Re: MD A bit of reasoning

From: Scott Roberts (
Date: Thu Oct 14 2004 - 17:26:02 BST

  • Next message: Chuck Roghair: "RE: MD Question of the Ages"

    Mark et al,

    > Scott, thanks for taking the time to summarize your thoughts. A few
    > of my own thoughts interspersed below. I haven't been following this
    > thread as closely as I might have, so feel free to direct me to other
    > posts if I'm covering old ground.

    The main thing you've apparently missed is that I've said several times
    that Quality and Intellect are two names for the same (non)-thing.

    > On 12 Oct 2004 at 7:46, Scott Roberts wrote:
    > The MOQ considers intellect to be the fourth level of SQ, and in
    > later notes, Pirsig defines intellect as the manipulation of
    > abstract symbols. Further, the self is defined as inorganic,
    > biological, social, and intellectual SQ capable of responding to DQ.
    > Now, what is DQ? The MOQ says it should be undefined, but it seems to
    > me one can say a couple of things about it. One is that it is
    > creativity, that it drives evolution -- it, and only it leaves new SQ
    > behind. The other is that it is one, that is, there is not a DQ for
    > the inorganic level, another for the biological, not one for Earth,
    > and another for Mars, and so on. Now this may sound like I am
    > reifying DQ, making it sound too much like God,
    > msh says:
    > This sounds right right, but the problem with using the word "God" in
    > any discussion is all the baggage that goes along with it:
    > personality, plan, a special loving (or vengeful) interest in human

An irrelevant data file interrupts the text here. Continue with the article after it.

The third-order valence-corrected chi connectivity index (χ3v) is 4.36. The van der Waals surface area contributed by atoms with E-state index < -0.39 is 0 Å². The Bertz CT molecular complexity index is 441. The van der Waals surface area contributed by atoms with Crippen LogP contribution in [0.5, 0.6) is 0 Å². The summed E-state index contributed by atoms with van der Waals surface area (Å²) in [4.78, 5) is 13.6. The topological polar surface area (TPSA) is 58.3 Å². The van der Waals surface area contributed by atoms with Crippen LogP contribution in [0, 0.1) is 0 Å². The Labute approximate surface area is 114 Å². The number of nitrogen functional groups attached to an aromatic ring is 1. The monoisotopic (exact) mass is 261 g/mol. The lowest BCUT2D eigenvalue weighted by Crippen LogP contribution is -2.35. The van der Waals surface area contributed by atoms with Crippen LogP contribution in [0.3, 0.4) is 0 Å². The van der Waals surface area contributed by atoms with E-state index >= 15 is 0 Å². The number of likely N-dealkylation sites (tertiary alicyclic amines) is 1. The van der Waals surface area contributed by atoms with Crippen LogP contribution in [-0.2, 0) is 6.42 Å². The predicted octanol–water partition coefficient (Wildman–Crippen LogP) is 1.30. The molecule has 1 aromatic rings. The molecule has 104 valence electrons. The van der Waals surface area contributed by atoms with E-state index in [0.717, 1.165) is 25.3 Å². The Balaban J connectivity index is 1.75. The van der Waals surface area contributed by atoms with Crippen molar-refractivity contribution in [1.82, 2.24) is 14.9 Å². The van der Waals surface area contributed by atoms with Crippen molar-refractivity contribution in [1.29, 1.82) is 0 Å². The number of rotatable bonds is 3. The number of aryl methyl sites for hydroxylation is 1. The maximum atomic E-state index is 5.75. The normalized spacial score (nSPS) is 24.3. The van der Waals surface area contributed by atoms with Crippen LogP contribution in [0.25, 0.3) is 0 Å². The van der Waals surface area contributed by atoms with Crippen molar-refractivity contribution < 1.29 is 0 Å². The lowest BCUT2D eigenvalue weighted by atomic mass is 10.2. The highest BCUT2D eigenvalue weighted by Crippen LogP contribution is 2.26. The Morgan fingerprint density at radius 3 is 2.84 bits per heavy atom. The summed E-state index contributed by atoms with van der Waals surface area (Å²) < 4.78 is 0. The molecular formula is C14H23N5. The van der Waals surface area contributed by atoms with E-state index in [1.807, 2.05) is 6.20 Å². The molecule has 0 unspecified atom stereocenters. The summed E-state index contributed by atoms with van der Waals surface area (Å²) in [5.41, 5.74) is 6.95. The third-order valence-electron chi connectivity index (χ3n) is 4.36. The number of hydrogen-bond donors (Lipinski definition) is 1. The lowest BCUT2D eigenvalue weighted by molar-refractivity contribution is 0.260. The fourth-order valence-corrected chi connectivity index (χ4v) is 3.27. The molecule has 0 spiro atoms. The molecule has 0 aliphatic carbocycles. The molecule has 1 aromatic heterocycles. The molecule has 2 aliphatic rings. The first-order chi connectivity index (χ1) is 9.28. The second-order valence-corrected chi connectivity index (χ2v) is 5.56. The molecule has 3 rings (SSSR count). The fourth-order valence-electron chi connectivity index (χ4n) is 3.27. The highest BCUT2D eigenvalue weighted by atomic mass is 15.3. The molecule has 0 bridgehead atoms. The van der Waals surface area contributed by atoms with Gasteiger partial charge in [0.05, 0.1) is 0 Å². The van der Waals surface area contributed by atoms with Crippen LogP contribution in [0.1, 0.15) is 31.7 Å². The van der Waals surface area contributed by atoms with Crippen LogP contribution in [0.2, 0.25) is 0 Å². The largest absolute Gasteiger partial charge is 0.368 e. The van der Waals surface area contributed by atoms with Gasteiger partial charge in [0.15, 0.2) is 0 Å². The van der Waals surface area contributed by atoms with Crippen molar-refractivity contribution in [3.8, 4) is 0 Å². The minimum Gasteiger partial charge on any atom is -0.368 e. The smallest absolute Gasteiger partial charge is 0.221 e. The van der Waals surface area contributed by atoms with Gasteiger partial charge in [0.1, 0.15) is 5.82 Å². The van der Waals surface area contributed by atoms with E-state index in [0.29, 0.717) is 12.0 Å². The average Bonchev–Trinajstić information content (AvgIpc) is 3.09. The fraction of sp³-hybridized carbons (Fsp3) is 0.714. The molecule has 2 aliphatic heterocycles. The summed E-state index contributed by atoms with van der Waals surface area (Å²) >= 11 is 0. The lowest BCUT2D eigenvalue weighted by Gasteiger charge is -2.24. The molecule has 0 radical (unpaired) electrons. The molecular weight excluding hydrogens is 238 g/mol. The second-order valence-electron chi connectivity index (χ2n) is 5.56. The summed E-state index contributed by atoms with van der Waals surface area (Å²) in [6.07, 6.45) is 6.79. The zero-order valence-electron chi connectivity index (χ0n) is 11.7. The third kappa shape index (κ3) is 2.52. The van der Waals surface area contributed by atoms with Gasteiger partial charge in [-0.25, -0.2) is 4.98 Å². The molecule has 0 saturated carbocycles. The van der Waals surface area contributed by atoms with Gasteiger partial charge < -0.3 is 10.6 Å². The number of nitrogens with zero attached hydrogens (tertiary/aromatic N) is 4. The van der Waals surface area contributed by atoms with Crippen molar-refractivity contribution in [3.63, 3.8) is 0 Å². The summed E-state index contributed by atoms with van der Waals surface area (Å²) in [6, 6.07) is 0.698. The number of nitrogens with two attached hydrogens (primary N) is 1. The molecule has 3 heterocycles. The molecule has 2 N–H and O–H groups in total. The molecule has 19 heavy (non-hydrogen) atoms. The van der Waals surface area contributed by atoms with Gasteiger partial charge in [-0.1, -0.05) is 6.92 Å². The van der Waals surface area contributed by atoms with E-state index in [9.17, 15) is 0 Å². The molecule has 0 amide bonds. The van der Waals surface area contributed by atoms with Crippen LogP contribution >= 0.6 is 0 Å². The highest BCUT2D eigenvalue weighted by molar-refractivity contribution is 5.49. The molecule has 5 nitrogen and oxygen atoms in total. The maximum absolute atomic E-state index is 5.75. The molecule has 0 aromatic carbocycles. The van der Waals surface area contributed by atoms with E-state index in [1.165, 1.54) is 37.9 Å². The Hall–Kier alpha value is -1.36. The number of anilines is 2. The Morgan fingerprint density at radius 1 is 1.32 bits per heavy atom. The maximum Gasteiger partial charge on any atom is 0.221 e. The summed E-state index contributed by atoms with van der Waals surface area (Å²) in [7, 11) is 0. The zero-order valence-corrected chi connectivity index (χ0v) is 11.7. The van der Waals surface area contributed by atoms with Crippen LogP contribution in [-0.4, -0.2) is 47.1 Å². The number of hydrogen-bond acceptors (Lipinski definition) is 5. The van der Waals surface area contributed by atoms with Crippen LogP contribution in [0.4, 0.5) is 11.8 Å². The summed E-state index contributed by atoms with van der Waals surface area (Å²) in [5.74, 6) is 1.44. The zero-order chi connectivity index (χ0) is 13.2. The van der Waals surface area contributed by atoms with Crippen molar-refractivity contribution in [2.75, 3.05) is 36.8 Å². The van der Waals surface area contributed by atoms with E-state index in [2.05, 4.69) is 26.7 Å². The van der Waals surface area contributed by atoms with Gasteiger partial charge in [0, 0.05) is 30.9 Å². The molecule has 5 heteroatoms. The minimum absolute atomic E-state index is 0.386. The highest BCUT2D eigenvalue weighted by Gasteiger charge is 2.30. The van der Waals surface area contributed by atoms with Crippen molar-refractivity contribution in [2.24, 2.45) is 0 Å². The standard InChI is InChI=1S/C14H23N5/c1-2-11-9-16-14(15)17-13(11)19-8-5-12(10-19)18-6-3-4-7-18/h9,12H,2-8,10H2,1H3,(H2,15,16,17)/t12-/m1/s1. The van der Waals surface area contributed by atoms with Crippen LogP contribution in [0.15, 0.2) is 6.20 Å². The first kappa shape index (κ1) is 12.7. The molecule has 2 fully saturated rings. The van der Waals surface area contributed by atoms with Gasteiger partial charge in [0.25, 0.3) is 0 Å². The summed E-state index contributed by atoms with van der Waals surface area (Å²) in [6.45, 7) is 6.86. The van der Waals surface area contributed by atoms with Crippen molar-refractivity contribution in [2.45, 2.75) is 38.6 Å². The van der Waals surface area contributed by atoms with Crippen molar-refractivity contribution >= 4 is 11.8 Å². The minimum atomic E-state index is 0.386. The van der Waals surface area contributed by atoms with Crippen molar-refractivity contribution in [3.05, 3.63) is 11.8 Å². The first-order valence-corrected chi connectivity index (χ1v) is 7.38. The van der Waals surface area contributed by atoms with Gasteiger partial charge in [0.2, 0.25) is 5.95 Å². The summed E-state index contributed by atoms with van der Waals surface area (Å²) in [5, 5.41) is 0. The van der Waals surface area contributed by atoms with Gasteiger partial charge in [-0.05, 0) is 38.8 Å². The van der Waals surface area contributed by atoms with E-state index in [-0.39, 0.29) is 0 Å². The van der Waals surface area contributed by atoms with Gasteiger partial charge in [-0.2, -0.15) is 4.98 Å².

> affairs. It's why I'd avoid that particular term. Otherwise, I have
    > no problem with the reification of Quality as the ontological Source.

    Reification is a potential problem. It is what turns a metaphysical
    distinction into an idol to be worshipped.

    > scott:
    > but as I see it that is already implied in defining the self as
    > capable of responding to DQ, rather being itself DQ and SQ. And it
    > seems to deny creativity to the self, and that is what I object to.
    > msh says:
    > I'm not sure how DQ denies creativity to the self. I think of it as
    > a poet's Muse. It's the connection with DQ that results in
    > individual creativity.

    Compare Homer to James Joyce. Homer felt that he was getting stuff from a
    Muse. Joyce didn't. That is the difference between the social level of
    humanity and the intellectual, as described by Julian Jaynes and, more
    interestingly in my opinion, by Owen Barfield (Saving the Appearances). The
    Muse, so to speak, has moved inside of us.

    It may likely still be the case that in moments of genius we are tapping
    into something cosmic, but if so, what we are tapping into deserves the
    name Intellect.

    > msh says:
    > This sounds right. But the following sounds insufficient...
    > scott:
    > Thus, as I see it, when we are being creative, we are DQ. And, since
    > we can examine and change our own SQ (our beliefs and
    > desires). we are self-evolving.
    > msh says:
    > But DQ is more than Dynamic (creative) it is also Quality, the
    > maximum Good. The moral element seems to be missing here. Being
    > creative is not sufficient; we must be moral in our creativity,